RIVERSIDE, Calif. (CBSLA/AP) — A Perris man charged, along with his wife, of torturing and imprisoning his 13 children pleaded not guilty to lying on government forms about their schooling.
David Turpin, 57, entered the pleas Friday in a Riverside County Superior courtroom to eight counts of perjury. His wife, Louis Ann Turpin, 49, pleaded not guilty to three charges of false imprisonment and one of assault.
The DA's office said the charges against David Turpin were connected to a private school affidavit he filed with the California Department of Education between 2010 and 2017, in which he claimed his children were receiving a full-time education in a private school.
The couple are already each facing 12 counts of torture, seven counts of abuse of a dependent adult, six counts of child abuse or neglect, 12 counts of false imprisonment and three counts of cruelty against a child. David is charged with one count of lewd act on a child, while Louis is charged with one count of felony assault.
They have previously pleaded not guilty to these charges. They are each being held on $12 million bail.
The charges relate to behavior going back to at least 2010 and apply to the cities of Murrieta and Perris. The couple have pleaded not guilty. They have been barred from any contact with their children.
The Turpin children were all home-schooled, officials have said. According to the state DOE, the Perris home where the children were rescued from in January was registered as a private school called Sandcastle Day School. David Turpin was listed as the principal.
One of the older boys took some classes at Mt. San Jacinto College, a community college, but his mother would take him to the campus and wait outside class for him.
Private schools in California are not licensed by the state education department and no agency regulates or oversees them. The schools are only required to file an affidavit with the state each year that lists the number of students, staff members and information about administrators.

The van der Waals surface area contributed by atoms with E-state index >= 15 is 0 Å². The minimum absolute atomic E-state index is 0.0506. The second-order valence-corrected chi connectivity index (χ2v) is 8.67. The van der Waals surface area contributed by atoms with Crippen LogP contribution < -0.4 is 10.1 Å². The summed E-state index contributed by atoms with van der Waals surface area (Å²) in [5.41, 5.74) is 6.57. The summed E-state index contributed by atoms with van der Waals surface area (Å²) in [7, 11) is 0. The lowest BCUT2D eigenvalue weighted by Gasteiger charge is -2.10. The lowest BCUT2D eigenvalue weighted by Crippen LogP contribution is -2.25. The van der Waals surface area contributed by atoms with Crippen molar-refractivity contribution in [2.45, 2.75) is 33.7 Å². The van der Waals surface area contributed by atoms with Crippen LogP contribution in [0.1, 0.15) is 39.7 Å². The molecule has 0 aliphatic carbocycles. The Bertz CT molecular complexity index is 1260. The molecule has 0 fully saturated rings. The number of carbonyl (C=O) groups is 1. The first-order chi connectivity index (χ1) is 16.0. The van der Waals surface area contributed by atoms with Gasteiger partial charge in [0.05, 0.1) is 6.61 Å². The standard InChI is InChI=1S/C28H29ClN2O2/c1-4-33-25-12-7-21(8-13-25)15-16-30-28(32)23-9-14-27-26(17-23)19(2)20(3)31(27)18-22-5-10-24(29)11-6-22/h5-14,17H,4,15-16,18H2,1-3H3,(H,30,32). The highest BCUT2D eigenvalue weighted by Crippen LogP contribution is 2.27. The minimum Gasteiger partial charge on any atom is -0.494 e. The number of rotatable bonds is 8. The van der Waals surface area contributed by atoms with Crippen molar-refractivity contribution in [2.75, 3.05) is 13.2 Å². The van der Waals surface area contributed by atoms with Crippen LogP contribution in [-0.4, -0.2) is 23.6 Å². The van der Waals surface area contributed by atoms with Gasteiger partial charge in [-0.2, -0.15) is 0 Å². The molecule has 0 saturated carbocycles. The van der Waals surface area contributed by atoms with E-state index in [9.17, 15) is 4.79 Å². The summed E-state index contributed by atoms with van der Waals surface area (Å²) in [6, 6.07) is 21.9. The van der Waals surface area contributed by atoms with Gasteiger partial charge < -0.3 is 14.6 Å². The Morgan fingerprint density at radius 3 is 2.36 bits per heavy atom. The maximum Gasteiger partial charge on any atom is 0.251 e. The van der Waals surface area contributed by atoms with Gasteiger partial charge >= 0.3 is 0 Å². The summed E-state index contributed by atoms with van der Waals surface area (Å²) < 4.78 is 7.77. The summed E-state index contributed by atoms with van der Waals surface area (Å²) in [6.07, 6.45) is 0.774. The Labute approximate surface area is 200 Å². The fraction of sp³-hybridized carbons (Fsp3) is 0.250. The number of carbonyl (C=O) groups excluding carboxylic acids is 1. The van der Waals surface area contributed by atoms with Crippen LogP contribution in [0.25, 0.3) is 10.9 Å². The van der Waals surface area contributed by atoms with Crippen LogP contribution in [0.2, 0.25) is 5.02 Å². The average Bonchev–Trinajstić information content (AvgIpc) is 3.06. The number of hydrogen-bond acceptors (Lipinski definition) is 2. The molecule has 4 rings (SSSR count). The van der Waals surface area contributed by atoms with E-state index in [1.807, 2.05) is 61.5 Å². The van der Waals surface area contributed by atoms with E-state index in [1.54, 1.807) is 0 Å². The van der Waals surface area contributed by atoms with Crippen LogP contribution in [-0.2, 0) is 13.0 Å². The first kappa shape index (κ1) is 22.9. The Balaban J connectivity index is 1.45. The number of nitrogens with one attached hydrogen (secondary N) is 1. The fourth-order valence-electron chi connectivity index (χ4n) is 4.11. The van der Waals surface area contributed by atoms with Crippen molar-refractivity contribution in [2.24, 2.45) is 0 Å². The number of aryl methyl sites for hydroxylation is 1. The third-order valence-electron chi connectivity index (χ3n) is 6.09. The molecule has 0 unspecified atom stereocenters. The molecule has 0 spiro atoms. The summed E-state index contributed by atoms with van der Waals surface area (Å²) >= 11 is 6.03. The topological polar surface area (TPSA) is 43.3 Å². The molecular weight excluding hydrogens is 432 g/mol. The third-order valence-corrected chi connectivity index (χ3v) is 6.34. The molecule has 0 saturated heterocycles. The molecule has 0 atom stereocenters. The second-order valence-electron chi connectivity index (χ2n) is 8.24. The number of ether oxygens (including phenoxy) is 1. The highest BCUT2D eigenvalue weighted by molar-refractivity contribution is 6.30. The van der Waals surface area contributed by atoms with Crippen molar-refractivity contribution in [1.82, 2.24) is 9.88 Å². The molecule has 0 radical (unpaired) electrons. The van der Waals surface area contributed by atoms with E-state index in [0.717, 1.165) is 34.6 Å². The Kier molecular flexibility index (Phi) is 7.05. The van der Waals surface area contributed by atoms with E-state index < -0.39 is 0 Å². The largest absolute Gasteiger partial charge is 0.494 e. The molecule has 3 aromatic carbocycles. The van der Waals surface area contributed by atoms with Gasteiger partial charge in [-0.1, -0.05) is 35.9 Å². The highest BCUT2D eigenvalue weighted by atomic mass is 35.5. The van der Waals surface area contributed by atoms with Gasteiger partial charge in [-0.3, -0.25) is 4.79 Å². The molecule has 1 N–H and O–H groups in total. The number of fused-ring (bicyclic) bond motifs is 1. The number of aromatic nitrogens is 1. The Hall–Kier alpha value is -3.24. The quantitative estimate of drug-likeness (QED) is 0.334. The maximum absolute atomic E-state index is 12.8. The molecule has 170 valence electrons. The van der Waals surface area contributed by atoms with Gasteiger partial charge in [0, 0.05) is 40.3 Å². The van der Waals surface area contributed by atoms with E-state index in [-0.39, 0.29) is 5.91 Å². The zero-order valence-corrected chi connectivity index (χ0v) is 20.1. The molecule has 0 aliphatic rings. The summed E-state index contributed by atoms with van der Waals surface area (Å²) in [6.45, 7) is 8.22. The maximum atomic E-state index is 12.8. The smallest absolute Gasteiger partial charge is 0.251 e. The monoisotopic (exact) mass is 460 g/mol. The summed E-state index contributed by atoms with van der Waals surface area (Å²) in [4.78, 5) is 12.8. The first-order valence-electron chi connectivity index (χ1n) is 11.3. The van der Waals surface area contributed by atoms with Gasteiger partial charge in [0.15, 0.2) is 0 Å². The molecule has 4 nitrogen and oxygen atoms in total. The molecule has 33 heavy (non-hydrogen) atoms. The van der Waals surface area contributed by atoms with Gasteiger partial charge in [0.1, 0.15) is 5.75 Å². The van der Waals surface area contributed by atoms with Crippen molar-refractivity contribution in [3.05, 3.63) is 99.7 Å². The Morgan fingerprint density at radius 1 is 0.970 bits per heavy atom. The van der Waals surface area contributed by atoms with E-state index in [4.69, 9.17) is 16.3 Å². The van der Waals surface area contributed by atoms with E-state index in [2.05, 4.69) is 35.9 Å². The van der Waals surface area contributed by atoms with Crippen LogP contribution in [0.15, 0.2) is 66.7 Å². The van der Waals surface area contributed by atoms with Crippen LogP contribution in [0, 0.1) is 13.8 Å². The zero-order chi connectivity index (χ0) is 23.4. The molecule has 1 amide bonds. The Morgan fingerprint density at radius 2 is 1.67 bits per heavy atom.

Full-time private schools must register with the state to record their students' exemption from mandatory attendance at public schools, but the education department lacks the authority to monitor, inspect or oversee private schools.
On Jan. 14, the Turpin children – ages 2 to 29 – were rescued from their home in the 100 block of Muir Woods Road after one of them, a 17-year-old girl, escaped through a window and called 911 from a deactivated phone.
After interviewing the girl, deputies responded to the home, where they found her parents and 12 siblings — six of whom are under the age of 18 — living in dirty, deplorable conditions. The siblings were so malnourished many of them appeared younger than their actual ages.
When deputies entered, at least three of the children were shackled to furniture, officials said.
Prosecutors said that when they were not chained up, they were kept in different rooms. None of the children were allowed to shower more than once a year. The punishments would last for weeks and months at a time. The children were also not allowed to have toys.
The abuse appears to have started when the family resided in Fort Worth, Texas, prosecutors with the Riverside County District Attorney's office said.
The family moved to Murrieta in 2010 after living in Texas for 17 years.
Beginning many years ago, the children would be tied up with rope, prosecutors alleged. Then the couple began using chains and padlocks. The children would often be chained to their beds.
The seven adult children were released from a hospital in March and are living together under supervision. The six minors have also been released from a hospital and are living in two separate foster homes, seeing each other often.
According to legal documents obtained by CBS2, the couple declared bankruptcy while living in Murrieta. The bankruptcy filing indicates David Turpin worked as an engineer for Northrop Grumman in San Diego.
(© Copyright 2018 CBS Broadcasting Inc. All Rights Reserved. The Associated Press contributed to this report.)
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